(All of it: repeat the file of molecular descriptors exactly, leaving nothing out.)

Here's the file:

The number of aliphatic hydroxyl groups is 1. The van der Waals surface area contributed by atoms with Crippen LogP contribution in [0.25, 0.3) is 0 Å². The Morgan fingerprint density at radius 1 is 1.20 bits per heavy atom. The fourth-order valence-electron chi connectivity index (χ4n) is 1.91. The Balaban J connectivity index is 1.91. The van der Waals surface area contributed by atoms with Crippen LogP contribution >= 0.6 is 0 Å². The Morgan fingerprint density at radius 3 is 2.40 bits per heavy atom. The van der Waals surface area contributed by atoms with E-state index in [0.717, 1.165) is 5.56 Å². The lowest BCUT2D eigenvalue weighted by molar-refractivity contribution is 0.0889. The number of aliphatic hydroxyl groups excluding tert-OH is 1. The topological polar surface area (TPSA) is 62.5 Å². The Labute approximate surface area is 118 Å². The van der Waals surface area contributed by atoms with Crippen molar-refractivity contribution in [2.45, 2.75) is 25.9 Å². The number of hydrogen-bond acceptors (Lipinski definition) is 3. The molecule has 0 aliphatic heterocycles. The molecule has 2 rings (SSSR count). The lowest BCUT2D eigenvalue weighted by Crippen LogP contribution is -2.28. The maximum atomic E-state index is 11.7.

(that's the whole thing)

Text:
The number of aliphatic hydroxyl groups is 1. The van der Waals surface area contributed by atoms with Crippen LogP contribution in [0.25, 0.3) is 0 Å². The Morgan fingerprint density at radius 1 is 1.20 bits per heavy atom. The fourth-order valence-electron chi connectivity index (χ4n) is 1.91. The Balaban J connectivity index is 1.91. The van der Waals surface area contributed by atoms with Crippen LogP contribution >= 0.6 is 0 Å². The Morgan fingerprint density at radius 3 is 2.40 bits per heavy atom. The van der Waals surface area contributed by atoms with E-state index in [0.717, 1.165) is 5.56 Å². The lowest BCUT2D eigenvalue weighted by molar-refractivity contribution is 0.0889. The number of aliphatic hydroxyl groups excluding tert-OH is 1. The topological polar surface area (TPSA) is 62.5 Å². The Labute approximate surface area is 118 Å². The van der Waals surface area contributed by atoms with Crippen molar-refractivity contribution in [2.45, 2.75) is 25.9 Å². The number of hydrogen-bond acceptors (Lipinski definition) is 3. The molecule has 0 aliphatic heterocycles. The molecule has 2 rings (SSSR count). The lowest BCUT2D eigenvalue weighted by Crippen LogP contribution is -2.28. The maximum atomic E-state index is 11.7.